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Showing posts with label cranial nerve. Show all posts
Showing posts with label cranial nerve. Show all posts

Physiology of Ocular Movement

There are 3 planes of movement of eyeball
Vertical plane 
  • Adduction - Medial rectus 
  • Abduction - Lateral rectus
Horizontal plane 
  • Elevation - Superior Rectus and inf. oblique
  • Depression - Inferior Rectus and Superior oblique
Diagonal plane 
  • Intorsion - Superior rectus and Superior oblique
  • Extorsion - Inferior rectus and Inferior oblique

Normal range of eye movement
  • Abduction - 60°
  • Adduction - 50°
  • Depression - 50°
  • Elevation - 30°
Types of  ocular movement
  • Saccadic movement-jerky voluntary movement from an object to another
  • Pursuit movement-smooth follow movement
  • Fixation movement-move the head while the gaze is fixed
  • Reflex movement-oculocephalic, oculovestibular movement.
Symptoms of ocular motor system
Diplopia, squint, ptosis, defective vision,dizziness (ocular vertigo).

Anatomical peculiarity of facialnerve

Facial nerve is a Sensorimotor nerve with the following functions
  • Special visceral efferent (facial muscle)
  • General visceral efferent (submandibular, sublingual and lacrimal glands)
  • Special visceral afferent (taste from anterior two-thirds of tongue)
  • General somatic afferent (sensation from external auditory meatus, mastoid and pinna)
The upper half of the face has a bilateral representation ,whereas the lower half of the face has unilateral representation.
Nuclei of facial nerve are 4 in number
Motor nucleus contains dorsal and ventral group of cells and is situated in ventral pons
Superior Salivatory nucleus control salivation
Nucleus of tractus solitaries carry taste sensation from anterior 2/3 rd of tongue and sensation from external auditory meatus
Lacrimal nucleus. for lacrimation

There is two types of movements voluntary and reflexmovements
Volitional movement
There is supranuclear connection for volitional movement
It is unique for facial nerve
For Volitional movement the fibers start from  lower part of precentral gyrus , corticonuclear fibers descend to pons and cross to opposite facial nucleus. Nucleus  for the superior half of facial muscles receiving ipsilateral and contralateral supranuclear fibers. Nucleus  for the inferior half of facial muscles mainly receive contralateral supranuclear fibers .This explains why the upperhalf is spared in UMN lesion and only lower half is affected.
Occasionally lower half of face also has ipsilateral supranuclear innervation but it is less than contralateral innervation. This will result in only paresis of lower half in UMN lesion, if ipsilateral supranuclear innervation is also equal to contralateral  innervation both upper half and lower half may escape in UMN lesion.
Rarely upper half will have innervation predominantly from contralateral fibers. Thus in UMN lesion there is extension of weakness to upper half of face also.
For reflex movement 
Fibers from premotor area, extrapyramidal center, basal ganglia, through separate pathway, innervate the Nucleus from both sides but predominantly from Right cortex.
Lesion of this pathway produce Mimic facial palsy.
Nervus intermedius
It is the  Sensory counter part of facial nerve,it carry fibers of Superior Salivatory nucleus, lacrimal nucleus, and Nucleus of tractus solitarius.
It subserves the following
Somatic sensation of mastoid region ,part of pinnae, external auditory canal
Secretomotor fibers to lacrimal gland, salivary glands - sublingual and submandibular and
Visceral sensation – taste sensation from ant. 2/3rd of tongue.

Branches facial nerve

Branches at the Geniculate ganglion 
  • Greater superficial Petrosal nerve -supplies secretomotor fibers to lacrimal gland
Braches of Vertical mastoid segment
  • Nerve to stapedius
  • Chorda tympani -arise 5 mm above the stylomastoid foramen, carry taste sensation from anterior 2/3rd of tongue. It supplies secretomotor fibers to submandibular and sublingual gland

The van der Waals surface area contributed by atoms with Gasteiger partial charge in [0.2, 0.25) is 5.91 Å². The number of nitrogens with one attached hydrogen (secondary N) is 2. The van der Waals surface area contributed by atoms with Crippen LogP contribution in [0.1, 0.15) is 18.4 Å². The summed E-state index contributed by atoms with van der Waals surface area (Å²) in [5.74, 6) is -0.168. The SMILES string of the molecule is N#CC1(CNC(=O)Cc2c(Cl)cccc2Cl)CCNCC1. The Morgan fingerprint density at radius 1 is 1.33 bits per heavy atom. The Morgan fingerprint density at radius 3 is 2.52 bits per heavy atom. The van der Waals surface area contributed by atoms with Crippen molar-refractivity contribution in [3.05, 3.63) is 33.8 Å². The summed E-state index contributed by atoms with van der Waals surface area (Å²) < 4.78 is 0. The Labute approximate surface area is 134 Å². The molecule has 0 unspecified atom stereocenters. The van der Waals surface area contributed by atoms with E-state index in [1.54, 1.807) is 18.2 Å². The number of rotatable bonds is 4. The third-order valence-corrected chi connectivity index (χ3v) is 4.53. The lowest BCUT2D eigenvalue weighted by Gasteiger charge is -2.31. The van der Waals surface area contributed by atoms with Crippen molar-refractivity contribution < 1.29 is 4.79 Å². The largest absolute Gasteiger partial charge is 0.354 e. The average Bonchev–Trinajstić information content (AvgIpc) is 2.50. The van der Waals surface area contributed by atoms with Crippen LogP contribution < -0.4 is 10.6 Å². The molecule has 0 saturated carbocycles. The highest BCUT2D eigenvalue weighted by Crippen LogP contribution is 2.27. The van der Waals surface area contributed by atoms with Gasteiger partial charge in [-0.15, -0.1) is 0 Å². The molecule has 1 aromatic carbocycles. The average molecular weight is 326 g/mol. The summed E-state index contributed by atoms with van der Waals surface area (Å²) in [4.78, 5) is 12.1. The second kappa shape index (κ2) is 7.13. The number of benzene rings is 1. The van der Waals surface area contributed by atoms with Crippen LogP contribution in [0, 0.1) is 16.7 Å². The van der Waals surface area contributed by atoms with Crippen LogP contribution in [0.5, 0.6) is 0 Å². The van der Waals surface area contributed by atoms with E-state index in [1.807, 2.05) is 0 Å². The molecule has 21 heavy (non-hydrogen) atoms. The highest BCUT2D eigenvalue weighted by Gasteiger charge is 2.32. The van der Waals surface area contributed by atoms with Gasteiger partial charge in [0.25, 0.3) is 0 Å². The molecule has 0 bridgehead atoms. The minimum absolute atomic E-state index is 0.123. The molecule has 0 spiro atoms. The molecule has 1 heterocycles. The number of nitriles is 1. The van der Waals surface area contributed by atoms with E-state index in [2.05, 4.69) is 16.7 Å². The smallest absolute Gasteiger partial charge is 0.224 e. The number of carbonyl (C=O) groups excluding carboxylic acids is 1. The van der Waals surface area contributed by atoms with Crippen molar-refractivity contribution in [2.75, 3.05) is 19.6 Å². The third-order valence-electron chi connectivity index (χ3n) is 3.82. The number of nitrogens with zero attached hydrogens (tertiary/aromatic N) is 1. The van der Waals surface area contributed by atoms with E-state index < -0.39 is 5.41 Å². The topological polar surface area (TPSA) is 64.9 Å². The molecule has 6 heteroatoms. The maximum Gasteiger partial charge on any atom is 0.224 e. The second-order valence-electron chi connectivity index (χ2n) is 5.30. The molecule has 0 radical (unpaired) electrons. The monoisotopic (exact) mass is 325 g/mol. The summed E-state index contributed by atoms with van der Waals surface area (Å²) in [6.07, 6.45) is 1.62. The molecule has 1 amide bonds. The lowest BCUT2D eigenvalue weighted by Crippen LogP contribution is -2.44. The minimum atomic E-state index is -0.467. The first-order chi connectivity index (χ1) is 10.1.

Branches at the level of Stylomastoid foramen
  • Posterior auricular braches-supplies occipitalis and auricular muscles
  • Digastric – Posterior belly of digastric
  • Stylohyoid supplies stylohyoid muscle
Branches in the Parotid region 
Temporofacial  branch
  • Temporal
  • Zygomatic
  • Upper buccal
Cervicofacial branch
  • Lower buccal
  • Mandibular
  • Cervical.
They supply muscles of face, scalp, and platysma.

Course of the facial nerve -the 7th cranial nerve

Key anatomical area you should remember in relation to anatomy of the facial nerve are the following
  • Pons
  • CerebelloPontine angle
  • Internal auditory meatus
  • Middle ear 
  • Stylomastoid foramen
Intrapontine segment 
Facial nuclei is situated in the pons
Sensory and parasympathetic fibers are carried by nervus intermedius
It curves around the 6th nerve nucleus to form facial collicullus and form the first genu around the 6th Cranial nucleus
Cerebellopontine  Angle
Nerve emerges at the ventrolateral portion of pontomedullary junction with Nervus intermedius and 8th nerve and lies in the cp angle
Meatal segment
Enters the internal auditory meatus with the 8th nerve with the nervus intermiedius in between
Labyrinthine segment
It  dip into the facial canal in the floor of meatal canal, reaches the medial part of tympanic cavity form the 2nd genu - geniculate ganglion – receives the Nervus intermedius.
It curves posteriorly at the genu giving the Greater superfical petrosal nerve at the genu
Then it travels backwards in the horizontal direction (tympanic segment is above the middle ear)
Mastoid segment
It turns back vertically downwards to emerge through stylomastoid foramen, then turns vertically in the vertical (mastoid) segment
It gives nerve to stapedius and chorda tympani nerve in the vertical part
Parotid region
The facial nerve emerge through the Stylomastoid Foramen and enters the parotid region
It emerges at the stylomastoid foramen
Leaves  the parotid gland by dividing to temperofacial and cervicofacial branches
finally divides into five terminal motor branches

Size of Pupils and clinical significance

Normal size of pupil varies from 3 to 5 mm. 
Pupils < 3mm size in average condition of illumination are called miotic and pupils > 5 mm are called mydriatic. Pin point pupil is said to be present when the pupillary size is less than or equal to 1 mm.
  • Normal—3-5 mm 
  • Mydriasis > 6 mm
  • Miosis < 2 mm
  • Pin point pupil < I mm
  • A difference of 0.5 mm between the two pupils is abnormal

Anatomical peculiarities of 3,4,6th cranial nerve

The 3rd cranial nerve-oculomotornerve
The oculomotor nuclear complex is located in the the middbrain at the level of superior colliculus. This has one unpaired and four paired nuclear columns.
The unpaired column constitute
  • Edinger-Westphal nucleus
  • Subnucleus for levator palpebrae superioris.